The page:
Sunday, March 28, 2010

Valley of Fire II - Key ready for transfer

Working on the second image from the Valley of Fire series. This one will highlight the ruggedness of the rock formations and the contrast with the valley floor. This place is really amazing, if you ever visit the Las Vegas area, it is just a short drive away and worth every mile.

In any case, here is the key block in progress with my arsenal. All my knives now hang on magnetic holders. For a long time I struggled with boxes and cases and canvas rolls...this arrangement allows me to readily see all the knives and grab just the right one. Putting them away is a matter of placing it near the magnet and letting it "grab" it back. Efficiency is one of my life obsessions.

Next a detail of the progress...

And the final key block, ready for printing on hanshita paper and transfer to the color blocks. At this point, I have a vague idea that I will need five more blocks, but I always print at least two more than I think I will need just in case. That's tomorrow's task.
Also, I might point out that usually have creative interpretations of the reference photos. I often take the photos to remind me of the place, then I let my memory take over. I guess I feel this way I can be more creative without worrying too much of what the place "really" looks like.
The close-up glasses hanging on that clamp are a, eye-opener! I started using them about five years ago (sigh...or should I say, sight!) and they really make close up work less tiring and more accurate. When I really want to work on details I have a magnifying lamp with a light, but use it mostly for engravings and very small works.
Next, the color blocks, I better start thinking...

Tuesday, March 23, 2010

Moving right along to Valley of Fire II

Got my wood from McClain's today ( and paper and other goodies from the Baren Mall ( which motivated me to start my next print. I want to continue experimenting with smaller prints in moku-hanga.

Over the years I've toyed with the idea of transferring photos properly doctored in Photoshop to start my woodcuts, but I find that most of my "image making" happens when I cut, not when I sketch.
Here are my original reference photos  on the right of the block, some doctored photos at the top, and a pencil sketch on the block.
I generally let that "gel" for a few minutes to hours and then proceed with a permanent marker, strengthening the lines and forever committing the design to the wood. The character of the magic marker (Sharpie) also makes me simplify the design a little so as to leave some designing leeway for my trusty chisels.

Often I play with the reality of the reference photos, I liked the wild brush in the front plane, but later decided against it since I wanted a clear view from the "V" of the canyon edge into the valley below. Here is the design, ready for walnut ink and oil and sharp knives.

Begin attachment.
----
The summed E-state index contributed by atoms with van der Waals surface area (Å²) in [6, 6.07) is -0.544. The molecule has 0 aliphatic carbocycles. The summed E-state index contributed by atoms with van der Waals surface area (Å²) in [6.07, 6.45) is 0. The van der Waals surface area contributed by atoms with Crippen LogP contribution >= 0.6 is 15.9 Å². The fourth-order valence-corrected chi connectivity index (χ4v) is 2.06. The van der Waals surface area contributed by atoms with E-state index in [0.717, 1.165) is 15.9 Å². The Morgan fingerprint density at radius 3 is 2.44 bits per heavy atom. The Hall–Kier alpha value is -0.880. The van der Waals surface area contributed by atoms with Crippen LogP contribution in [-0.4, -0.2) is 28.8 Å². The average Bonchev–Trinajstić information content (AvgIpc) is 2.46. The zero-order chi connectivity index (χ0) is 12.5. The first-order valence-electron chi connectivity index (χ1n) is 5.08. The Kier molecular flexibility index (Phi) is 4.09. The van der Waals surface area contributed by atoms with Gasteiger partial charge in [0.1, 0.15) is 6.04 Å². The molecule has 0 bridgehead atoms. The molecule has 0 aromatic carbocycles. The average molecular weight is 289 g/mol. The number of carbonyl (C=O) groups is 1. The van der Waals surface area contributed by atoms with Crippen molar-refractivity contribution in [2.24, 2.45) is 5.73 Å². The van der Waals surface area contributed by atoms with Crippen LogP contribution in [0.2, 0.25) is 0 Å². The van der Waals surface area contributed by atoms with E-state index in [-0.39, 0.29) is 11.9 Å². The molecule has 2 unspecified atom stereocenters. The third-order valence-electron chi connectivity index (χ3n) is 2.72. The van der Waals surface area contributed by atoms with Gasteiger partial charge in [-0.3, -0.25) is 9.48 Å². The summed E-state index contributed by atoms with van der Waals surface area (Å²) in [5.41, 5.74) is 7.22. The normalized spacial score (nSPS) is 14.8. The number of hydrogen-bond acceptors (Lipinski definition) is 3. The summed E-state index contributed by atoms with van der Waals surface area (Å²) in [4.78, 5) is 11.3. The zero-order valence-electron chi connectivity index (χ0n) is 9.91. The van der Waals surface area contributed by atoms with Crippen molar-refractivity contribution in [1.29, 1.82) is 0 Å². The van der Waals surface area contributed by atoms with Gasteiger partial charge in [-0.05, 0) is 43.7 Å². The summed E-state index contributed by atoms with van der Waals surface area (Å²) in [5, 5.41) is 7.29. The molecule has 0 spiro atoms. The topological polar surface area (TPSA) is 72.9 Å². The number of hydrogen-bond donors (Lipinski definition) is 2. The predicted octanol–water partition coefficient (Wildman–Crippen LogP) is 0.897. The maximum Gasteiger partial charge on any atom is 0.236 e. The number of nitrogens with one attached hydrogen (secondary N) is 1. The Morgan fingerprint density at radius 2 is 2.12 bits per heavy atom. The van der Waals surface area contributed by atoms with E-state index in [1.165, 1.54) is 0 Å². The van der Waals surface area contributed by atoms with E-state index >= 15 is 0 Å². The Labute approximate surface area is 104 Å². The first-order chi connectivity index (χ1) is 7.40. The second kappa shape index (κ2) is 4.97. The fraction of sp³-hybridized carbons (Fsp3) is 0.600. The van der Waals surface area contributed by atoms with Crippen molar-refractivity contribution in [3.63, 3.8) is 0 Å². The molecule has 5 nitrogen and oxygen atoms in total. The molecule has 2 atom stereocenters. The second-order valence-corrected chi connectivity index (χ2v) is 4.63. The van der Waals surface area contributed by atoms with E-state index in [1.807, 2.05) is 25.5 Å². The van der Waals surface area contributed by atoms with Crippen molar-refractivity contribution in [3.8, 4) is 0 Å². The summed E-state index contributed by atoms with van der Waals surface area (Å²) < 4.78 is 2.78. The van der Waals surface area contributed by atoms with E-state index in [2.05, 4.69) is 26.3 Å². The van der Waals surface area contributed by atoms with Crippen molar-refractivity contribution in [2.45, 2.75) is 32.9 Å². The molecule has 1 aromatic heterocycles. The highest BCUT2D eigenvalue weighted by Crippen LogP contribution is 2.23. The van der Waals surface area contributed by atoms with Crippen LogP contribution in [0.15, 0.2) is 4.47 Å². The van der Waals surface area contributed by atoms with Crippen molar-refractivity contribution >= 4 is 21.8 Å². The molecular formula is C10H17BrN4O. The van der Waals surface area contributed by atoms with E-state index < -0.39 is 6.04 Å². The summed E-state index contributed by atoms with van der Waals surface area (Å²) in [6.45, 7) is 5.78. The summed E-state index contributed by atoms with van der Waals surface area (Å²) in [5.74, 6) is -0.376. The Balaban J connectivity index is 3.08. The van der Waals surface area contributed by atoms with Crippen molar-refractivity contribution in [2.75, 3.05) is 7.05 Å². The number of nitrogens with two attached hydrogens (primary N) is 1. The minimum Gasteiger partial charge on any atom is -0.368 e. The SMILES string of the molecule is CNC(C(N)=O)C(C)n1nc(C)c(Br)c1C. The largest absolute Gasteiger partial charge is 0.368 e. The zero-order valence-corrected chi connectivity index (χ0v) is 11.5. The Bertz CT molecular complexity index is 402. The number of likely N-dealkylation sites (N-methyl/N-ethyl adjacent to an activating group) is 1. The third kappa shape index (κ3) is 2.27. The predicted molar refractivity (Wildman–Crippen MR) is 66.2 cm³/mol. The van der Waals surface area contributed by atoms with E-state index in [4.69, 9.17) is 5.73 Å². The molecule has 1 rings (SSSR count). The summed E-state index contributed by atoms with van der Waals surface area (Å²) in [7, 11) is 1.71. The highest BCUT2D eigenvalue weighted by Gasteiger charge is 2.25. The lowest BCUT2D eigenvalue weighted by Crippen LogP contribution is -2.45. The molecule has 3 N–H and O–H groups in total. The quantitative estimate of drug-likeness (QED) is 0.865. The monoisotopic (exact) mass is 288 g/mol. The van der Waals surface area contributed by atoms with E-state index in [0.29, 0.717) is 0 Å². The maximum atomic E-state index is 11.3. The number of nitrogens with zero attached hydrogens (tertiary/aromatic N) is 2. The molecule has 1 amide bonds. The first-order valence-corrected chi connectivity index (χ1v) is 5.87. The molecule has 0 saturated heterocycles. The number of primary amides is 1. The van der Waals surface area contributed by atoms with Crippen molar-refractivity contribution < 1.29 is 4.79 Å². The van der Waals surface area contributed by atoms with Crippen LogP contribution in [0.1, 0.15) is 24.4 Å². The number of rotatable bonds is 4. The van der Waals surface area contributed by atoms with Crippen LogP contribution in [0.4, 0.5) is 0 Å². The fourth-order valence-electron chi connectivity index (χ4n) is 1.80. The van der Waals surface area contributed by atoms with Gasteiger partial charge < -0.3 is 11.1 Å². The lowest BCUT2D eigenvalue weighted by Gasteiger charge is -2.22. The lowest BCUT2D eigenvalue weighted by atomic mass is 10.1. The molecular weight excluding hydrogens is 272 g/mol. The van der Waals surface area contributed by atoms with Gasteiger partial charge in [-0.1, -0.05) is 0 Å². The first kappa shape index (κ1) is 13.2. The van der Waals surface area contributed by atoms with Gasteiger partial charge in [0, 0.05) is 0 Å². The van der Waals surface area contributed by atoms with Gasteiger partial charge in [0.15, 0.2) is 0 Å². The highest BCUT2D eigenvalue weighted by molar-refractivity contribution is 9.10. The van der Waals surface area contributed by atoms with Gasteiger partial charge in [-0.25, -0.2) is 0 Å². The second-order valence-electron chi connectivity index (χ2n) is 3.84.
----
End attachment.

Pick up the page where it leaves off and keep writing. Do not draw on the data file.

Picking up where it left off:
Carving tomorrow!

What do you know! How'd dat get on my work-bench? (I think I have a "printing gadgets" addiction...could someone please recommend a good eBay-sniping support group?)

Thursday, March 18, 2010

Valley of Fire I a new moku-hanga adventure

Here are all the stages of my newest woodblock adventure. The Valley of Fire State Park (Nevada, USA) is an amazing little place, close by with views to savor endlessly, colors beyond imagination, a variety of desert to delight all, and the background music of perfect silence.

After printing all the basic colors, I reprinted the umber to strenghthen the foreground details and also reprinted the lower portion of the key block in a rustier purple.

These are on proof paper:








The Mysterious Case of Disappearing Ultramarine

I've reported on the Barenforum the baffling disappearance of ultramarine Akua pigment on Kihada paper. Believe it or not, the blue sky and lake was "there" one day and gone the next, but ONLY  on this type of paper. The rest of the run on New Hosho paper was fine.

Someone suggested (thank you) that it might be too much water mixed in with the pigment. I didn't use much dilution to begin with because Akua colors are already pigment dispersions. But just to humor myself, I tried re-printing all 60 blue skies and lake prints on the paper in question. All went well, in fact the blue was too strong for my plans but I figured it was bound to fade a little and would match the rest of the edition after drying.

Next day, ultramarine disappeared, but this time left me with 23 good prints, nicely faded blue, and 37 prints mysteriously refuse to "take" my renewed effort. With this kind of ratio, I figure if I print the blue daily, eventually, they will ALL stick. Or else I will develop amazing triceps. In any case, I sure wish I knew what the dickens is going on because the results of my experiment yield nothing. This is not only the same paper, some take and some don't, but they are random pieces of the same sheet of paper, that is, I tore one very large sheet of paper to make little pieces for this print.

But see for yourself. First shot is the Kihada, second is the New Hosho. Sky blue gone, red faded, purple faded.

One more for kicks, this is the latest shot of the two papers, after one day of reprinting the entire Kihada set. Top is New Hosho, bottom is Kihada. Beats the heck out of me! And why only a portion of the run faded out? I printed everything in one sitting, same pigment, same rice paste...